Start on the Campidoglio or Capitoline Hill, in the piazza designed in the 16th century by Michelangelo. This is one of the seven hills upon which Rome was founded and was the location of a great fortress where citizens fled in 386 B.C. to escape a sudden barbarian invasion that devastated the city. If it hadn’t been for a flock of geese whose squawking warned the guards of a secret night attack, Rome might have fallen to the Gauls that day. After paying off the invaders, Rome was hastily rebuilt leaving no time for city planning which explains why so many streets to this day are an un-navigable tangle of dead ends and twisting alleyways. Now the hill houses the Capitoline Museums and Rome’s senatorial palace rising behind the bronze statue of Marcus Aurelius, one of Rome’s greatest emperors.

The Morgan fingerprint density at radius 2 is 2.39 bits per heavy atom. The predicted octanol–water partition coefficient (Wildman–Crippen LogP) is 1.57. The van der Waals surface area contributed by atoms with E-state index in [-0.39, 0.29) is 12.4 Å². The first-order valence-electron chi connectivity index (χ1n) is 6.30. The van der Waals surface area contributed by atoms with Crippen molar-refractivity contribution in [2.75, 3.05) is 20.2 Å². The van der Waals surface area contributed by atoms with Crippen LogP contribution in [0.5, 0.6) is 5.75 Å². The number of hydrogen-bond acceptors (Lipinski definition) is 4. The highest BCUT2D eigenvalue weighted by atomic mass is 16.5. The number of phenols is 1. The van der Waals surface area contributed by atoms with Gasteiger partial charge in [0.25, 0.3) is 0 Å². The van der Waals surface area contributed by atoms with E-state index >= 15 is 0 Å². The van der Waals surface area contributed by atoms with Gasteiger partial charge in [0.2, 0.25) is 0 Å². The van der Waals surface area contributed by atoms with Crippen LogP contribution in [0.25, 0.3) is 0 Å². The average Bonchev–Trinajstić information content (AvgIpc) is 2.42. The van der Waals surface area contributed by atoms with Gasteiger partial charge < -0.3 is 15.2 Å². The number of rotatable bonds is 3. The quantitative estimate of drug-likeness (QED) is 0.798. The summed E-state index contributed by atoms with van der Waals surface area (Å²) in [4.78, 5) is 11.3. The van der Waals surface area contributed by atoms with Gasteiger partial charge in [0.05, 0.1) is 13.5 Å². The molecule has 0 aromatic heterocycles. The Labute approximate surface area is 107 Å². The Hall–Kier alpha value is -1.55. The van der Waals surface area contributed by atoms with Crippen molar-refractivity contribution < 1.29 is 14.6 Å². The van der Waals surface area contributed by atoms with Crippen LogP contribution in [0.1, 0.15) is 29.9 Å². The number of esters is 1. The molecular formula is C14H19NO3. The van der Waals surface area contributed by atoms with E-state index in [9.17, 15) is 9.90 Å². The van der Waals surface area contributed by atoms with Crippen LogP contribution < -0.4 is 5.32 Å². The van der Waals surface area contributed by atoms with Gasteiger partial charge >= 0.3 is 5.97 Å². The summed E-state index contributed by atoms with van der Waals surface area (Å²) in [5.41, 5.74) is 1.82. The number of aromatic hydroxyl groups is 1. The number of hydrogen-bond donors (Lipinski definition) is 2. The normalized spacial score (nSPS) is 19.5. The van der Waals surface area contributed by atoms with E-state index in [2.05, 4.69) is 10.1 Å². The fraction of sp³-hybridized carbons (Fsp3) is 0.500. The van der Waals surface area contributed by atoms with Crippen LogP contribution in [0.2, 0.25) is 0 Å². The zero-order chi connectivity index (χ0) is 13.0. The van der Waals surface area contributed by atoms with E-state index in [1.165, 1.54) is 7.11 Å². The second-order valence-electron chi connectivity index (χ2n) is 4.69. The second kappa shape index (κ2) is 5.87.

If you are facing the statue, take the path behind him to the left to continue to the Forum passing a small statue of the mythical Romulus and Remus. These twin brothers were abandoned in the marshes to die but, rescued and raised by a wolf, they went on to found the city of Rome. You will come to an iron railing over which you can look down into the Forum and across to the Palatine Hill where Romulus crowned himself king in 753 B.C.
The Foro Romano was the political and administrative center of the Old Republic (started in 510 B.C.) and was also a cultural and social gathering place for the people of Rome as they left behind the reign of kings started by Romulus and embarked on a new democratic society governed by patrician Consuls, Tribunes of the Plebeians, and powerful military generals.